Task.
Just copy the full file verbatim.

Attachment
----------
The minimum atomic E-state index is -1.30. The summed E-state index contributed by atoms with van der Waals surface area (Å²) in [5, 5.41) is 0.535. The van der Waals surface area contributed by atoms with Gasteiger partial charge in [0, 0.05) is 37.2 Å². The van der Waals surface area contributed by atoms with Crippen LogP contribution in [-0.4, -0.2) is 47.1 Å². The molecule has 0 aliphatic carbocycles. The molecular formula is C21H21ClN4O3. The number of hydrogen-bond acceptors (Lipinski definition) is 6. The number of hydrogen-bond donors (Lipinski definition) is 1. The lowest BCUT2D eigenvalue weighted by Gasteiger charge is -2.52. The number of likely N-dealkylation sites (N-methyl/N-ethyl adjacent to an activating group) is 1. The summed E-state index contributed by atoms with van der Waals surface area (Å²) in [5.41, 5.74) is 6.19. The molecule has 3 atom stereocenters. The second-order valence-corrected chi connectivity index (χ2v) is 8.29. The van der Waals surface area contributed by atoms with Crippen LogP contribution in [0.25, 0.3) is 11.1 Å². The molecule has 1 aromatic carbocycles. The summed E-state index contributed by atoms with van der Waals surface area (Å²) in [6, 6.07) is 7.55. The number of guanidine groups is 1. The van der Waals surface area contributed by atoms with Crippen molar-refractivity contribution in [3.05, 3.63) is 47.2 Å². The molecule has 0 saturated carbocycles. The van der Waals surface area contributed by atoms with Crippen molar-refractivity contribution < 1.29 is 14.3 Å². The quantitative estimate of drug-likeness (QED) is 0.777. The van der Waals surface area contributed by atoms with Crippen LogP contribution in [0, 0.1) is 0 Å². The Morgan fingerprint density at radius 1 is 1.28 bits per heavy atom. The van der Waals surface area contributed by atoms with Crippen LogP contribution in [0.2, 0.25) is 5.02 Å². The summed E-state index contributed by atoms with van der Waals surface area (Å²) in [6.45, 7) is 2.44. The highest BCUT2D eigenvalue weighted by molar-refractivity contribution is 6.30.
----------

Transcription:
The minimum atomic E-state index is -1.30. The summed E-state index contributed by atoms with van der Waals surface area (Å²) in [5, 5.41) is 0.535. The van der Waals surface area contributed by atoms with Gasteiger partial charge in [0, 0.05) is 37.2 Å². The van der Waals surface area contributed by atoms with Crippen LogP contribution in [-0.4, -0.2) is 47.1 Å². The molecule has 0 aliphatic carbocycles. The molecular formula is C21H21ClN4O3. The number of hydrogen-bond acceptors (Lipinski definition) is 6. The number of hydrogen-bond donors (Lipinski definition) is 1. The lowest BCUT2D eigenvalue weighted by Gasteiger charge is -2.52. The number of likely N-dealkylation sites (N-methyl/N-ethyl adjacent to an activating group) is 1. The summed E-state index contributed by atoms with van der Waals surface area (Å²) in [5.41, 5.74) is 6.19. The molecule has 3 atom stereocenters. The second-order valence-corrected chi connectivity index (χ2v) is 8.29. The van der Waals surface area contributed by atoms with Crippen LogP contribution in [0.25, 0.3) is 11.1 Å². The molecule has 1 aromatic carbocycles. The summed E-state index contributed by atoms with van der Waals surface area (Å²) in [6, 6.07) is 7.55. The number of guanidine groups is 1. The van der Waals surface area contributed by atoms with Crippen molar-refractivity contribution in [3.05, 3.63) is 47.2 Å². The molecule has 0 saturated carbocycles. The van der Waals surface area contributed by atoms with Crippen molar-refractivity contribution < 1.29 is 14.3 Å². The quantitative estimate of drug-likeness (QED) is 0.777. The van der Waals surface area contributed by atoms with Crippen LogP contribution in [0, 0.1) is 0 Å². The Morgan fingerprint density at radius 1 is 1.28 bits per heavy atom. The van der Waals surface area contributed by atoms with Crippen LogP contribution in [0.2, 0.25) is 5.02 Å². The summed E-state index contributed by atoms with van der Waals surface area (Å²) in [6.45, 7) is 2.44. The highest BCUT2D eigenvalue weighted by molar-refractivity contribution is 6.30.